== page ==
Break Cycle Of Teen Pregnancies, NZMA Says
Resources should be put into identifying at-risk families to try and break the cycle of teenage parenthood, the New Zealand Medical Association says.
A study in the latest New Zealand Medical Journal reveals a wide range of personal and social factors associated with teen pregnancy, including adolescent problems, poor school achievement, family adversity, socially disadvantaged family background, and becoming sexually active at an early age.
Daughters of young, single women are at high risk of becoming young (and often single) mothers themselves.
"This study helps define the factors associated with teen pregnancies," said NZMA Chairman Dr John Adams, "Of particular concern is the identification of intergenerational cycles of early pregnancy and motherhood.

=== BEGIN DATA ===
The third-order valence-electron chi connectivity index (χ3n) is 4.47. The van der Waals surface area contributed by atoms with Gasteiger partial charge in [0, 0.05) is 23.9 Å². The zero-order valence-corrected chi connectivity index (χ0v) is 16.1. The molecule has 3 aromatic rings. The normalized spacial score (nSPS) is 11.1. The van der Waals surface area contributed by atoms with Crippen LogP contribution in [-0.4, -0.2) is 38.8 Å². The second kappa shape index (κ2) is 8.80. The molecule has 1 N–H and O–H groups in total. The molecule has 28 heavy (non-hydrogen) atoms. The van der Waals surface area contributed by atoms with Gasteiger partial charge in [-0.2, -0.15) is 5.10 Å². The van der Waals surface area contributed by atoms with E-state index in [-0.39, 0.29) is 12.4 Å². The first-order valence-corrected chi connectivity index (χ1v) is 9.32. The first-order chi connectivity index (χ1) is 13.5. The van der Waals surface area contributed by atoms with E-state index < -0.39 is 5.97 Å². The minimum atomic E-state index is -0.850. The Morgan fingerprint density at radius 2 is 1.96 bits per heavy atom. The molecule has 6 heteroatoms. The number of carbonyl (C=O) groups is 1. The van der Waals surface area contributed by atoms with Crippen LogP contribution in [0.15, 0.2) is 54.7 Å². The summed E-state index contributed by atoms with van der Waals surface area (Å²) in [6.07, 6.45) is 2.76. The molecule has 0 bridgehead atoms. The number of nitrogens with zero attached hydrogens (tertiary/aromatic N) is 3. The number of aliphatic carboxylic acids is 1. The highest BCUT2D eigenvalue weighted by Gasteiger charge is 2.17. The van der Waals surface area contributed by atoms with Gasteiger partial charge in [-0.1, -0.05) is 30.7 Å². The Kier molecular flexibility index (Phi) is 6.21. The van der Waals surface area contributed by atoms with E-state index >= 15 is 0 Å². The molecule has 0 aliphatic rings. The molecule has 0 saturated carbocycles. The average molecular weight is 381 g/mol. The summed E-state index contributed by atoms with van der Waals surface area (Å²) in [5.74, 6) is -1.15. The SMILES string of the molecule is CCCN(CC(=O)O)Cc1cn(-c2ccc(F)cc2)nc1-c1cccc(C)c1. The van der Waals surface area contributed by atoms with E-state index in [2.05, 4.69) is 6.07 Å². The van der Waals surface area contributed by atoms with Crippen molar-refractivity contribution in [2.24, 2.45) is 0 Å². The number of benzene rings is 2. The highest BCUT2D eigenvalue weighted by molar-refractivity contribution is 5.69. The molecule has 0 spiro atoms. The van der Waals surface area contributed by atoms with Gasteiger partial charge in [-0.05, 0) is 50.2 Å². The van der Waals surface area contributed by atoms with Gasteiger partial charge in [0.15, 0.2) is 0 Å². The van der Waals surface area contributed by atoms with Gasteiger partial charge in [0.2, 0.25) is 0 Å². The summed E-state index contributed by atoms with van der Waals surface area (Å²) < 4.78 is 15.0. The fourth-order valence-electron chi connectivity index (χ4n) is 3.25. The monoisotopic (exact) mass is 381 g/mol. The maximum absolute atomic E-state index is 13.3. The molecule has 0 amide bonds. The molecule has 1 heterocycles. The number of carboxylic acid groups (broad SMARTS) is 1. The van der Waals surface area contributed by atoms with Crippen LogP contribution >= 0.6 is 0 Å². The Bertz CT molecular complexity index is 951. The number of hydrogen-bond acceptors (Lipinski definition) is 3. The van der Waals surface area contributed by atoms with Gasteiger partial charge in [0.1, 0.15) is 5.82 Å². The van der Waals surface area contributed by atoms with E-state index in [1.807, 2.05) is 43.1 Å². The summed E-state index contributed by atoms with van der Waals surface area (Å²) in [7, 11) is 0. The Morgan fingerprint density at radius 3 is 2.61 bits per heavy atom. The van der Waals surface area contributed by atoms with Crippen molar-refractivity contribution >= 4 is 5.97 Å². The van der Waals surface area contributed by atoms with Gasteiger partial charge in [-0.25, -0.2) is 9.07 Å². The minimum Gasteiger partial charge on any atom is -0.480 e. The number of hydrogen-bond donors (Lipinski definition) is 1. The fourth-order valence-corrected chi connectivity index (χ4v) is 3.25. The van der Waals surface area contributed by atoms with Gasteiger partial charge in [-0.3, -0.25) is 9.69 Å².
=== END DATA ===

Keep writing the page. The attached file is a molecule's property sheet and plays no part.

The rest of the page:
"We must start breaking the cycle of teenagers given birth to children who go on to become teen parents themselves. It's well known that these at-risk families have higher rates of poor health, social disadvantage, educational under-achievement and behavioural problems.
"Simply trying to teach kids about contraception or telling them to abstain from sex doesn't work with this group. A broader approach is needed.
"Resources should continue to be targeted at identifying at-risk families and providing services to try and break the intergenerational cycle. We support Government moves in this direction," Dr Adams concluded.